America is really, really back

by Neil Rickert

I guess I was a little premature in my earlier post (“America is back“). I knew that Trump could still cause problems, but I was not expecting an attempted coup — or whatever we call what happened on Jan 06.

Biden has now been in office for two days. And already, things seem to be moving in a good direction. It’s not that Biden has great expertise that Trump lacked. Rather, the difference is the Biden has the good sense to seek advice from experts who understand the problems. Trump was never willing to take advice, and that was the real cause of his downfall.

The deep state

The Trumpians, and other right wing reactionaries, have long complained that there is a “deep state” that actually decides what happens. They are right about that. The deep state is just us, the American people. And the deep state — that is, we — defeated Trump’s attempts to change the nature of America.

Republicans

Trump has, in effect, unmasked the Republican party. They have long claimed to be the party of law and order, the party of patriotism. But our eyes have been opened. We can now see for ourselves, that they are the party of crooks and traitors.

At the start of the the Trump presidency, I has assumed that principled republicans would protect the nation against the worst of Trump’s instincts. But they failed us. Instead of acting on principle, instead of using the system of checks and balance built into the constitution, they repeatedly aided and abetted Trump in his crimes against the state.

We have, in effect, learned that there were very few principled republicans. The few that there were found that they had to oppose the Republican party, such as happened with the Lincoln Project people.

The churches

The churches have long claimed that they provide the basis for morality. But we did not see that. The bulk of Trump’s support came from conservative churches. It leaves me wondering whether those conservative churches are even Christian. I would have expected true Christians to have opposed Trump from the beginning. But, instead, they supported him. And they continued to support him, even when many of Trump’s actions were contrary to the teachings of Jesus.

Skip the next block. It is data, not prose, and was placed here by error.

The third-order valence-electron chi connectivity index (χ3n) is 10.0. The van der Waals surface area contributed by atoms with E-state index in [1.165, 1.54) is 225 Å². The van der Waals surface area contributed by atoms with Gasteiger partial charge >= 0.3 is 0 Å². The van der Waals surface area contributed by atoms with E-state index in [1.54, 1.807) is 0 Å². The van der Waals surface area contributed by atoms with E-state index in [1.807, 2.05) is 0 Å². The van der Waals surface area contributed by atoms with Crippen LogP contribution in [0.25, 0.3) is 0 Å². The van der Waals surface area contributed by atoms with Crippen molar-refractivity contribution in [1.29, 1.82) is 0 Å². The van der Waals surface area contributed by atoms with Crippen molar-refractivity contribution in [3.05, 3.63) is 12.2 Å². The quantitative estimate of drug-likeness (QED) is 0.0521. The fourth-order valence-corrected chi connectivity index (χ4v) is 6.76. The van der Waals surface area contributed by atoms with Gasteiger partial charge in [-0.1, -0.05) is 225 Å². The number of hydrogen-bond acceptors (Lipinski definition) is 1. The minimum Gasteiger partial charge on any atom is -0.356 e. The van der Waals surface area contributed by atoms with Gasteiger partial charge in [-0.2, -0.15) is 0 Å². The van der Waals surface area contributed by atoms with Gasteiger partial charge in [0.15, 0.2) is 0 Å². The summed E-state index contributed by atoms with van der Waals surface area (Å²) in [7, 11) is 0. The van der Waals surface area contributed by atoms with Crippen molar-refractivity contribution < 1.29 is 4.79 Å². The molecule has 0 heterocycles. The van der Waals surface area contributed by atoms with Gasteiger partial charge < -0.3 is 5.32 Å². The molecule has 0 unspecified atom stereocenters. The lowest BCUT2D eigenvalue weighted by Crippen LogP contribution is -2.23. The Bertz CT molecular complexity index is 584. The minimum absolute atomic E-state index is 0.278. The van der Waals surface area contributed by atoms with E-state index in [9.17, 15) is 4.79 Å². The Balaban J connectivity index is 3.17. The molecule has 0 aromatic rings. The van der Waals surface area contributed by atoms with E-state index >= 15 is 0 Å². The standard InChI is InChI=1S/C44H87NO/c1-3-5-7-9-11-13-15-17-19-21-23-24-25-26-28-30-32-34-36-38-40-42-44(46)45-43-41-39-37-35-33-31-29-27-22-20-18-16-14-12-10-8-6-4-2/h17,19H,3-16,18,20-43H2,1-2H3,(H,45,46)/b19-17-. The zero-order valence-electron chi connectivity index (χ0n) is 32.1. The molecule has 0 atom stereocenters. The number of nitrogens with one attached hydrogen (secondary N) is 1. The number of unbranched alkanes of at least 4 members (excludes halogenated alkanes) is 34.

The future

Things should improve for the next few years. But, long term, things do not look so rosy. There are still millions of Americans who supported Trump, and who believed ridiculous conspiracy theories. When a significant portion of the population is that far out of contact with reality, it does not bode well for our future.

2 Comments to “America is really, really back”

  1. Neil, I could not agree more vehemently with everything you’ve written here. Bravo, bravo, BRAVO Sir!!! 👏🏼

    Yes, our long-term future in America is not so certain, not guaranteed to be rosy as you’ve pointed out and for many troubling reasons, huh? I am reading for a second time an outstanding book by Tom Nichols—alum of Boston, Columbia, and Georgetown Universities and specialist on international affairs and currently a professor at the U.S. Naval War College and at the Harvard Extension School—entitled The Death of Expertise: The Campaign against Established Knowledge and Why it Matters. Here are some of his key excerpts from the book applicable to our two-decades-long Trump-incited chasm. Please excuse the length Neil, but I really think Nichols has a lot of profound insight on America’s abandonment of TRUE expertise:

    “In modern America, policy debates sound increasingly like fights between groups of ill-informed people who all manage to be wrong at the same time… Whether about science or policy, however, they all share the same disturbing characteristic: a [self-absorbed] and thin-skinned insistence that every opinion be treated as truth.”

    “The social psychologist Jonathan Haidt summed it up neatly when he observed that when facts conflict with our values, ‘almost everyone finds a way to stick with their values and reject the evidence.”

    “[University] Campuses in the United States are increasingly surrendering their intellectual authority not only to children, but also to activists who are directly attacking the traditions of free inquiry that scholarly communities are supposed to defend… The current fads on campus, including ‘safe spaces’ and speech codes, do in fact corrode the ability of colleges to produce people capable of critical thought, [i.e.] the ability to examine new information and competing ideas dispassionately, logically, and without emotional or personal preconceptions.”